Last month, Jim Beam won the latest in a series of lawsuits regarding the right to use the word “handcrafted” to describe their whiskey on labels. It’s difficult to find anyone in the industry who doesn’t dismiss the lawsuit as frivolous, but the controversy over the word — and what it means in the whiskey world — is still a hot button issue.
“Making whiskey is very much an industry that requires machines,” says Jamie Boudreau, the owner of whiskey-focused Seattle bar Canon (winner of the “World’s Best Spirits Selection” at Tales of the Cocktail in 2015). He dismisses the word as meaningless, describing handcrafted methods as inefficient and inconsistent. Fred Minnick, author of “Bourbon Curious: A Simple Tasting Guide for the Savvy Drinker,” takes a more balanced stance: “Bourbon requires a certain level of hand involvement and a certain level of machine involvement, there’s no way around it.” But he agrees with Boudreau that “handcrafted” doesn’t have a definition: “It’s a throwaway term that adds nothing to bourbon.”
Just a few miles from Boudreau’s bar, Nathan Kaiser of 2bar Spirits distills a whiskey he does consider—and labels as—handcrafted. Still, looking around the Seattle warehouse where local grains undergo the entire whiskey making process under one roof, there’s no shortage of machines.
Kaiser argues that his and similar distilleries can consider product handmade “if a human touches the process between the grain and the bottle.” He describes checking the grist of his grain by hand between millings, and shows off the paddle used, until recently, to stir the mash by human power. Processes can be automated, he says, but at 2bar he and his team make every drop and use their own senses at every step, and that, to him, is the difference.
Still, Kaiser sides with Jim Beam when it comes to the lawsuit itself. “There’s no Federal definition [of the word],” he says, and he’d rather let customers decide for themselves. “Consumers are smart enough, they’ll figure it out.” That sentiment echoes Judge Larry Alan Burns’s ruling that “the use of ‘handcrafted’ on Jim Beam’s bourbon bottle wouldn’t mislead a reasonable consumer.”
Kaiser is confident that when whiskey drinkers taste his product, they will find the character that he believes handcrafting imparts. Handcrafting provides character, he says. “We know what’s going on by the smell of the still.” To him, when his whiskey bottles say “handcrafted,” “it says authenticity.”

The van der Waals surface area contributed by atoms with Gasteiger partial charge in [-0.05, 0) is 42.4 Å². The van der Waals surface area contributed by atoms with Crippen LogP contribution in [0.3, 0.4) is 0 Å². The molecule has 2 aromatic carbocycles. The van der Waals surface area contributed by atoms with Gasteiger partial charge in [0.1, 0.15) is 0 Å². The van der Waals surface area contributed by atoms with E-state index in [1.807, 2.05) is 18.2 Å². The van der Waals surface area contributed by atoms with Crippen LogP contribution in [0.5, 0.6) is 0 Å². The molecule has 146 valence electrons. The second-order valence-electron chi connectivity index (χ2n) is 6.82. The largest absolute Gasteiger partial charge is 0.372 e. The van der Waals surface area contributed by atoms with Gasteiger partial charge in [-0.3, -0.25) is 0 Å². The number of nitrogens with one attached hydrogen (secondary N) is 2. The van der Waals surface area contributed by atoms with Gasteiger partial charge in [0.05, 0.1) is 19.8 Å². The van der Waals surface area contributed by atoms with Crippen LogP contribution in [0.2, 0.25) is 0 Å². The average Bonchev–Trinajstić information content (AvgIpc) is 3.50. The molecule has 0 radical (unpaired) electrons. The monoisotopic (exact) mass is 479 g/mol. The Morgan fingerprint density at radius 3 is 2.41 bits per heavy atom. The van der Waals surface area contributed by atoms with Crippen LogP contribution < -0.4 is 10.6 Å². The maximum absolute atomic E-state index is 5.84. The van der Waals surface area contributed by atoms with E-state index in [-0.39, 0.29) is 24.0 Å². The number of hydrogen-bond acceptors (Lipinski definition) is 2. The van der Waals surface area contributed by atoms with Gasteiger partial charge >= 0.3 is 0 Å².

Consumers agree with Kaiser—and with the marketing folks at Beam who added “handcrafted” to the label—as a recent Harris Poll found that 59% of all adults think the descriptor “handmade” or “handcrafted” somewhat or strongly signified that a product was of high quality.
But, to a bourbon expert like Minnick, labeling a bottle as “handcrafted” is extraneous, obnoxious, and opens the industry to lawsuits like this one. “They’re vulnerable because they’re using language that’s not regulated.” He advises that all distilleries clean up the language on their labels, saying the most meaningful phrases he can see on a bourbon bottle would be “Bottled in bond” and “Straight bourbon whiskey.” His dream label would also include a mash bill, where the grains come from, what kind of wood the barrels used were made of, how many barrels were used in bottling, filtration method, and barrel entry proof. These details, he says, will help a consumer determine whether the spirit is what they want to be drinking. Boudreau, too, expresses a wish to see more information and less marketing on bottles, wishing they would say the true distillery that made the original product, and where the aging was done.
“It’s a competitive fight out there,” Minnick says, acknowledging that companies use terminology to catch attention, “but the truth is always going to be in how it tastes.” And here, Kaiser is in full agreement, saying part of what makes his bourbon “handcrafted” is that they taste every barrel and check it again when they bottle. “You could test with machines,” he says, “but what fun is that?”